Lid domain of the mcp hydrolase dxnb2 contributes to the reactivity toward recalcitrant pcb metabolites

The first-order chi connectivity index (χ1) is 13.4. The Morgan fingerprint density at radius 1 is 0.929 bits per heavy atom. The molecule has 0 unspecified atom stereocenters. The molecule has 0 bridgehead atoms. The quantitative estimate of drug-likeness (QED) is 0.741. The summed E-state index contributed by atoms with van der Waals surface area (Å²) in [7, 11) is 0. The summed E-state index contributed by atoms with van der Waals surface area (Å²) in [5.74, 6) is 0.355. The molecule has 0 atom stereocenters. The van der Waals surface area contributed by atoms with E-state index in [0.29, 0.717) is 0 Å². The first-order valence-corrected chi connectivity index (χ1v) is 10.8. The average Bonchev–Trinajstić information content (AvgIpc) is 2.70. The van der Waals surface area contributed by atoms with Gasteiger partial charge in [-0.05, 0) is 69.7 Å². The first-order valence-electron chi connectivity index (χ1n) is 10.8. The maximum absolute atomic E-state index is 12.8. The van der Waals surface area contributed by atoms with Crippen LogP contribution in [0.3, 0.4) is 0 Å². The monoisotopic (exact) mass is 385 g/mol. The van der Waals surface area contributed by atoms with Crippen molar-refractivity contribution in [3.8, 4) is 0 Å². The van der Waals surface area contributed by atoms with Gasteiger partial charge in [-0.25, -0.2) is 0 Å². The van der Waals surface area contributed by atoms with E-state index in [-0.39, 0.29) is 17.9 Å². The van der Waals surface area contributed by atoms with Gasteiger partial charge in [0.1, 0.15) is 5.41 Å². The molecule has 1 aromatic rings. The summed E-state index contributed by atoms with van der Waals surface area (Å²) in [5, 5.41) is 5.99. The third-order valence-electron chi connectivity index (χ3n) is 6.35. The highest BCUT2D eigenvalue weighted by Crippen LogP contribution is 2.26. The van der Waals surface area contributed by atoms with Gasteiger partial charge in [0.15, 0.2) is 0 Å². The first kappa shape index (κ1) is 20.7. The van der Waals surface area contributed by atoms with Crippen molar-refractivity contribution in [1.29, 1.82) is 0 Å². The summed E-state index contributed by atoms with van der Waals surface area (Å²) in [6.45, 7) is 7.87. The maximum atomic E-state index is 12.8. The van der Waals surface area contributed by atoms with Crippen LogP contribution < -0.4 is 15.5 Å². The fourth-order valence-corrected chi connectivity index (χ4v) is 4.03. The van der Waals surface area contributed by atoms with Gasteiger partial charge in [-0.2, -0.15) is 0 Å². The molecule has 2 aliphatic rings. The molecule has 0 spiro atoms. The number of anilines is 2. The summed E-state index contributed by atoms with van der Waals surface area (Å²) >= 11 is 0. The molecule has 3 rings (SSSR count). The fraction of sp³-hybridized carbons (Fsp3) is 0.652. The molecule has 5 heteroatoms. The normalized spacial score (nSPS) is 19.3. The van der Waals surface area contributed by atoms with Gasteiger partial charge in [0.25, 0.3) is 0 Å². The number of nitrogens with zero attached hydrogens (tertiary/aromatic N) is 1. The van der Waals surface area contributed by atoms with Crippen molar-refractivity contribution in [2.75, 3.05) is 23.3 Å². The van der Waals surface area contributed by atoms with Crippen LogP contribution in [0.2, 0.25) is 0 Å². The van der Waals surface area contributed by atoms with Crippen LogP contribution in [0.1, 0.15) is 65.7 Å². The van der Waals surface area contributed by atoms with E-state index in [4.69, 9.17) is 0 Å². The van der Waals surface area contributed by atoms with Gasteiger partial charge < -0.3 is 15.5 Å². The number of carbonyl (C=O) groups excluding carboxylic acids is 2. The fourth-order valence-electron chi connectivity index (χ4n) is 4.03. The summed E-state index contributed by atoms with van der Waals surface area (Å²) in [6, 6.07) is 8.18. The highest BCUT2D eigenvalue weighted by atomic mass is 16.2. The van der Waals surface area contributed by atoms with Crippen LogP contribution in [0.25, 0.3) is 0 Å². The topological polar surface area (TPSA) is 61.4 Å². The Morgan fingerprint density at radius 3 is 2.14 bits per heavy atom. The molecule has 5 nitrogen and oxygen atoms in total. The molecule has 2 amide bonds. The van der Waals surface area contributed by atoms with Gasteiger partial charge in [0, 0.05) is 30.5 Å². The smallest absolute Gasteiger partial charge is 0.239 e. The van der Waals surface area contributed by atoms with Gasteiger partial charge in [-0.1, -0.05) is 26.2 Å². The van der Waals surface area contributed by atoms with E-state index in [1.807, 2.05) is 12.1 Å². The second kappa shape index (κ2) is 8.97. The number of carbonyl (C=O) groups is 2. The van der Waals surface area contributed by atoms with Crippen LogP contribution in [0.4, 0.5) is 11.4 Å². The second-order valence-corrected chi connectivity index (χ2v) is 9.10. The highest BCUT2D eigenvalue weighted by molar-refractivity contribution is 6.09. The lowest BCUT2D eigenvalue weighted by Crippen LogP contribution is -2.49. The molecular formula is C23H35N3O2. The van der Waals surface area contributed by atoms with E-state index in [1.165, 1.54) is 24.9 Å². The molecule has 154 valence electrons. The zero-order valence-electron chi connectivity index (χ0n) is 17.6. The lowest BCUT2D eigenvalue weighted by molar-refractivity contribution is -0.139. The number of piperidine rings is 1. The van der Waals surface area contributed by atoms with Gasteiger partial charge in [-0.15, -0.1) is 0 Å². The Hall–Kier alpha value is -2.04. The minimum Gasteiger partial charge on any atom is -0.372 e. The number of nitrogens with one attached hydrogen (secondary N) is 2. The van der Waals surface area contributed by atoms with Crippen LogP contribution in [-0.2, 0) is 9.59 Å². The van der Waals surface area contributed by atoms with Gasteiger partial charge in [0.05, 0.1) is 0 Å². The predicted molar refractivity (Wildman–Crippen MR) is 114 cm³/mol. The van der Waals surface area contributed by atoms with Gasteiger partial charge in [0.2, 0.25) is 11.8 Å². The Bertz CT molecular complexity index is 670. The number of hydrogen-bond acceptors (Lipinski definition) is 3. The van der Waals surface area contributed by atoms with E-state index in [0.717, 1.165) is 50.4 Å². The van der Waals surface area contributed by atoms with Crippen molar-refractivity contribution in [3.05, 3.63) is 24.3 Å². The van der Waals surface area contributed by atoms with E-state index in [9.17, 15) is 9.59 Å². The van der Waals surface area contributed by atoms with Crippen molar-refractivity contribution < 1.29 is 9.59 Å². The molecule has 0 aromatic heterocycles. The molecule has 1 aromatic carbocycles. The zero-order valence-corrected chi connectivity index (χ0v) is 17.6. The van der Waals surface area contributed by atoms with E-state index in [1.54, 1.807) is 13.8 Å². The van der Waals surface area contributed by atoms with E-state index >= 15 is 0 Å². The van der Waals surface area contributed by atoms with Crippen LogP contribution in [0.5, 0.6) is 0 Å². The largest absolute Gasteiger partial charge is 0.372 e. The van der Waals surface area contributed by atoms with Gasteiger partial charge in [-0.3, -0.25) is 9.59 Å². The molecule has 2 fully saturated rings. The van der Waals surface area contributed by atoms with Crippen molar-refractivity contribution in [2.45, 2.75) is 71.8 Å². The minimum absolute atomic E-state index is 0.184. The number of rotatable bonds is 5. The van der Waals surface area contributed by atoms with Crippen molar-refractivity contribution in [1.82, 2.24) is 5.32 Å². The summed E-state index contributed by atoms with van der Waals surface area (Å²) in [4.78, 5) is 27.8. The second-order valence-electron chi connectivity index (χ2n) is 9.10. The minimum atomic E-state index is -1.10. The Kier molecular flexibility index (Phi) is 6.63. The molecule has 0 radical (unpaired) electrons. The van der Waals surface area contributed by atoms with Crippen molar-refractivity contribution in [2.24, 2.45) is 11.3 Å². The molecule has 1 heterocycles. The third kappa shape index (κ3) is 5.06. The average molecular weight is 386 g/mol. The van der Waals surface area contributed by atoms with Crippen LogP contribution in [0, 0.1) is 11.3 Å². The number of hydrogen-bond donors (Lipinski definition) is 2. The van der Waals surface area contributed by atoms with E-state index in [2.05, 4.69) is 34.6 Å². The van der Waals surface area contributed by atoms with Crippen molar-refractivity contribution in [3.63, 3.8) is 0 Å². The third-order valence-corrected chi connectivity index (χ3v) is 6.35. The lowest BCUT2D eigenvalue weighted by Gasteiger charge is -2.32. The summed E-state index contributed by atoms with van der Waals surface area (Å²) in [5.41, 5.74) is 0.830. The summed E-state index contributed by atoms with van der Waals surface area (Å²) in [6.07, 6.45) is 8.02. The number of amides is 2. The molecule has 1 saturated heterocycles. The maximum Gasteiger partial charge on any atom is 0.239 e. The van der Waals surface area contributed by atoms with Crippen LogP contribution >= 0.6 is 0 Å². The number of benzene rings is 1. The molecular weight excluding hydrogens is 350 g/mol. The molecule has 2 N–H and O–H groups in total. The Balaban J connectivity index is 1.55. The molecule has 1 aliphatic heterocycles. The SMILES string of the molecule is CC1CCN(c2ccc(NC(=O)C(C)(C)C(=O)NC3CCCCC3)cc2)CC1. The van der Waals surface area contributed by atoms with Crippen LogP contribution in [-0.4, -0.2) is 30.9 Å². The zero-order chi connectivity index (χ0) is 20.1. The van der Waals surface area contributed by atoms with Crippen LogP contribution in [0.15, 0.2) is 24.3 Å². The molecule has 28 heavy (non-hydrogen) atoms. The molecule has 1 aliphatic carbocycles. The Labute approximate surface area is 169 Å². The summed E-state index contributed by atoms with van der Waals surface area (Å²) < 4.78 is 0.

DxnB2 and BphD are meta-cleavage products (MCP) hydrolases that catalyze C-C bond hydrolysis of the biphenyl metabolite 2-hydroxy-6-oxo-6-phenylhexa-2,4-dienoic acid (HOPDA). BphD is a bottleneck in the bacterial degrdn. of polychlorinated biphenyls (PCBs) by the Bph catabolic pathway due in part to inhibition by tri-Cl HOPDAs. By contrast, DxnB2 from Sphingomonas wittichii RW1 catalyzes the hydrolysis of 3-Cl HOPDAs more efficiently. X-ray crystallog. studies of the catalytically inactive S105A variant of DxnB2 complexed with tri-Cl HOPDA revealed a binding mode in which C1 through C6 of the dienoate are coplanar. The chlorine substituent is accommodated by a hydrophobic pocket that is larger than the homologous site in BphDLB400 from Burkholderia xenovorans LB400. The planar binding mode obsd. in the cryst. complex was consistent with the hyper- and hypsochromically shifted absorption spectra of 3-Cl and 3,9,11-triCl HOPDA, resp., bound to S105A in soln. Moreover, ESred, an intermediate possessing a bathochromically shifted spectrum obsd. in the turnover of HOPDA, was not detected, suggesting that substrate destabilization was rate-limiting in the turnover of these PCB metabolites. Interestingly, electron d. for the first α-helix of the lid domain was poorly defined in the dimeric DxnB2 structures, unlike in the tetrameric BphDLB400. Structural comparison of MCP hydrolases identified the NC-loop, connecting the lid to the α/β-hydrolase core domain, as a determinant in the oligomeric state and suggests its involvement in catalysis. Finally, an increased mobility of the DxnB2 lid may contribute to the enzyme’s ability to hydrolyze PCB metabolites, highlighting how lid architecture contributes to substrate specificity in α/β-hydrolases. [on SciFinder(R)]